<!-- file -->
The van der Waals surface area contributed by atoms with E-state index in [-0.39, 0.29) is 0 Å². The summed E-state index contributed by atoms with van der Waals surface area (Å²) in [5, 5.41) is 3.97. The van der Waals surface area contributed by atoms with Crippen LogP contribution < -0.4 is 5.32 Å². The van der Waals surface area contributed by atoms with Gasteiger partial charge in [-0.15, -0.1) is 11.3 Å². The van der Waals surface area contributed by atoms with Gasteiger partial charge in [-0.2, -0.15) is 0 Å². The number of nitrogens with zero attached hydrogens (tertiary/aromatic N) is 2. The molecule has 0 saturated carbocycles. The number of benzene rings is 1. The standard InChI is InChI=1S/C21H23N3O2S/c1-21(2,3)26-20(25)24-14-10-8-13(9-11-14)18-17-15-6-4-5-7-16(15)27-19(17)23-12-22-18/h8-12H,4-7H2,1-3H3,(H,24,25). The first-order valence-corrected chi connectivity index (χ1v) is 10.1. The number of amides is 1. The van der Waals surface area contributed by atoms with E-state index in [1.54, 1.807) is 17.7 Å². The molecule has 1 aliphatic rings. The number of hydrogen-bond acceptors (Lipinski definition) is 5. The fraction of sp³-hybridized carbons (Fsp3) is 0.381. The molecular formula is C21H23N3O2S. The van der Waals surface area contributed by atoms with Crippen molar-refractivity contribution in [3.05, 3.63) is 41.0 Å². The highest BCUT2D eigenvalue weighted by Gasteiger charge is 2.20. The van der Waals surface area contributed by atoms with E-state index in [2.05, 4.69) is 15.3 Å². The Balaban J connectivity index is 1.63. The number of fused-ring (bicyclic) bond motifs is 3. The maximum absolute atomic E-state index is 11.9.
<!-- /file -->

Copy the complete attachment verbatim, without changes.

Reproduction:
The van der Waals surface area contributed by atoms with E-state index in [-0.39, 0.29) is 0 Å². The summed E-state index contributed by atoms with van der Waals surface area (Å²) in [5, 5.41) is 3.97. The van der Waals surface area contributed by atoms with Crippen LogP contribution < -0.4 is 5.32 Å². The van der Waals surface area contributed by atoms with Gasteiger partial charge in [-0.15, -0.1) is 11.3 Å². The van der Waals surface area contributed by atoms with Gasteiger partial charge in [-0.2, -0.15) is 0 Å². The number of nitrogens with zero attached hydrogens (tertiary/aromatic N) is 2. The molecule has 0 saturated carbocycles. The number of benzene rings is 1. The standard InChI is InChI=1S/C21H23N3O2S/c1-21(2,3)26-20(25)24-14-10-8-13(9-11-14)18-17-15-6-4-5-7-16(15)27-19(17)23-12-22-18/h8-12H,4-7H2,1-3H3,(H,24,25). The first-order valence-corrected chi connectivity index (χ1v) is 10.1. The number of amides is 1. The van der Waals surface area contributed by atoms with E-state index in [1.54, 1.807) is 17.7 Å². The molecule has 1 aliphatic rings. The number of hydrogen-bond acceptors (Lipinski definition) is 5. The fraction of sp³-hybridized carbons (Fsp3) is 0.381. The molecular formula is C21H23N3O2S. The van der Waals surface area contributed by atoms with Crippen molar-refractivity contribution in [3.05, 3.63) is 41.0 Å². The highest BCUT2D eigenvalue weighted by Gasteiger charge is 2.20. The van der Waals surface area contributed by atoms with E-state index in [2.05, 4.69) is 15.3 Å². The Balaban J connectivity index is 1.63. The number of fused-ring (bicyclic) bond motifs is 3. The maximum absolute atomic E-state index is 11.9.